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Sun Affects Climate Change More Than Previously Thought

Mar 02, 2015 12:20 PM EST
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It is known that the Sun plays an important part in controlling the Earth's climate, but now researchers show that solar activity affects climate change more than previously thought, according to recent research.

That is, especially during the Earth's "cooler periods."

Scientists have long debated how the activity of the Sun might influence climate, and new findings indicate that its impact is not constant.

For the last 12,000 years, since the last Ice Age ended, the Earth has generally experienced a warm climate. However, during this period the climate has not been stable and temperatures have varied. So we have had a slightly cooler climate during the last 4,000 years, and ocean currents in the North Atlantic have been weaker. Researchers now believe the Sun is a significant factor in this cooler period.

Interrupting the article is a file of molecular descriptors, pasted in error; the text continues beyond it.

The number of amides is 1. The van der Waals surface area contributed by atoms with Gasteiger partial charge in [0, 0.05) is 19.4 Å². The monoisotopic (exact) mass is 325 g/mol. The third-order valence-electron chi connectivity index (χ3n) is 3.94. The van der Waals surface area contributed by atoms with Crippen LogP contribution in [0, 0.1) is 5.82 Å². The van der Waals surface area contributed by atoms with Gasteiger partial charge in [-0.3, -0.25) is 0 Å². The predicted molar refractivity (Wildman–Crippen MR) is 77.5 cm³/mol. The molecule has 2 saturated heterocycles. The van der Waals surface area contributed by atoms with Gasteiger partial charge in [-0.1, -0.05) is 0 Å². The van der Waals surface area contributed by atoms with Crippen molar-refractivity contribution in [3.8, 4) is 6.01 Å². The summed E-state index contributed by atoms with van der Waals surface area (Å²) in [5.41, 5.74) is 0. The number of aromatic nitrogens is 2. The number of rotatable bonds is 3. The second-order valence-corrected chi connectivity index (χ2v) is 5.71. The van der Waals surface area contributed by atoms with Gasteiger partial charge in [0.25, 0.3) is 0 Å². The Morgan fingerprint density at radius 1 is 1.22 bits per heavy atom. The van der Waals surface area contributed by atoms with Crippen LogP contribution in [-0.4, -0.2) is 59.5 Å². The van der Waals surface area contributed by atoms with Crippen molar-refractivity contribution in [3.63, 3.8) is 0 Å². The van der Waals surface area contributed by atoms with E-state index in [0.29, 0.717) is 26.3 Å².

In this latest study, published in the journal Geology, a team from Aarhus University in Denmark looked at sea surface temperatures during the summer in the northern part of the North Atlantic during the last 9,300 years. But since direct temperature measurements are only found for the last 140 years, they turned to marine algae - diatoms - found in seabed sediments to fill in the gaps. Diatoms can reconstruct fluctuations in sea surface temperatures much further back in time.

"We know that the Sun is very important for our climate, but the impact is not clear. Climate change appears to be either strengthened or weakened by solar activity. The extent of the Sun's influence over time is thus not constant, but we can now conclude that the climate system is more receptive to the impact of the Sun during cold periods - at least in the North Atlantic region," Marit-Solveig Seidenkrantz, one of the researchers, said in a press release.

Meaning, the Sun has a greater impact during cooler periods. This may help scientists better understand how the overall climate system works and how solar activity may impact climate change in the future.

For more great nature science stories and general news, please visit our sister site, Headlines and Global News (HNGN).

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